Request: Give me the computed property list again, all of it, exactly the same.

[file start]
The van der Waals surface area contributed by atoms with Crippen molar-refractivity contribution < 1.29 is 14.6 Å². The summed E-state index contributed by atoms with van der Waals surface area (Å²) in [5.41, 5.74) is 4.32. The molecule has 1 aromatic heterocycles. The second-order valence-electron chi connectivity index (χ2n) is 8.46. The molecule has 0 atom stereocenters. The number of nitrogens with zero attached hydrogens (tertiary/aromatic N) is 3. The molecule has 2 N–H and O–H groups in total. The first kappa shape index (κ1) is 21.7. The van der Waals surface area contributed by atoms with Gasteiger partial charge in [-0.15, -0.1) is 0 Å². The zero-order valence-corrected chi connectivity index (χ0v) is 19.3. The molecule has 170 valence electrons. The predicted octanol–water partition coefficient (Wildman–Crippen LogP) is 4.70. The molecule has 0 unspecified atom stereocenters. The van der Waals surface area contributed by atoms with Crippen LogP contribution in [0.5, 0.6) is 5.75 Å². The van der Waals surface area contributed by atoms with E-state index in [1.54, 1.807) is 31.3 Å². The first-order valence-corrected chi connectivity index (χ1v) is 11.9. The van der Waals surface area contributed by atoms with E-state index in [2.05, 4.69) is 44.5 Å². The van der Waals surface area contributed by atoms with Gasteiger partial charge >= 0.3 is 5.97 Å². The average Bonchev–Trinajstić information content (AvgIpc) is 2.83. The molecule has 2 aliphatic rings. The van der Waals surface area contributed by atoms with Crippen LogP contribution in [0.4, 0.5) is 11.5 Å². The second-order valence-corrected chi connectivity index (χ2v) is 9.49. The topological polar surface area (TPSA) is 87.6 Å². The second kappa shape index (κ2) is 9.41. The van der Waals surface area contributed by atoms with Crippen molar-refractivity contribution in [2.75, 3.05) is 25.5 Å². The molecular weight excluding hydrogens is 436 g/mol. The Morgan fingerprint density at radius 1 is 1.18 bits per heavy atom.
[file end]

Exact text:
The van der Waals surface area contributed by atoms with Crippen molar-refractivity contribution < 1.29 is 14.6 Å². The summed E-state index contributed by atoms with van der Waals surface area (Å²) in [5.41, 5.74) is 4.32. The molecule has 1 aromatic heterocycles. The second-order valence-electron chi connectivity index (χ2n) is 8.46. The molecule has 0 atom stereocenters. The number of nitrogens with zero attached hydrogens (tertiary/aromatic N) is 3. The molecule has 2 N–H and O–H groups in total. The first kappa shape index (κ1) is 21.7. The van der Waals surface area contributed by atoms with Gasteiger partial charge in [-0.15, -0.1) is 0 Å². The zero-order valence-corrected chi connectivity index (χ0v) is 19.3. The molecule has 170 valence electrons. The predicted octanol–water partition coefficient (Wildman–Crippen LogP) is 4.70. The molecule has 0 unspecified atom stereocenters. The van der Waals surface area contributed by atoms with Crippen LogP contribution in [0.5, 0.6) is 5.75 Å². The van der Waals surface area contributed by atoms with E-state index in [1.54, 1.807) is 31.3 Å². The first-order valence-corrected chi connectivity index (χ1v) is 11.9. The van der Waals surface area contributed by atoms with E-state index in [2.05, 4.69) is 44.5 Å². The van der Waals surface area contributed by atoms with Gasteiger partial charge >= 0.3 is 5.97 Å². The average Bonchev–Trinajstić information content (AvgIpc) is 2.83. The molecule has 2 aliphatic rings. The van der Waals surface area contributed by atoms with Crippen LogP contribution in [0.4, 0.5) is 11.5 Å². The second-order valence-corrected chi connectivity index (χ2v) is 9.49. The topological polar surface area (TPSA) is 87.6 Å². The second kappa shape index (κ2) is 9.41. The van der Waals surface area contributed by atoms with Crippen molar-refractivity contribution in [2.75, 3.05) is 25.5 Å². The molecular weight excluding hydrogens is 436 g/mol. The Morgan fingerprint density at radius 1 is 1.18 bits per heavy atom.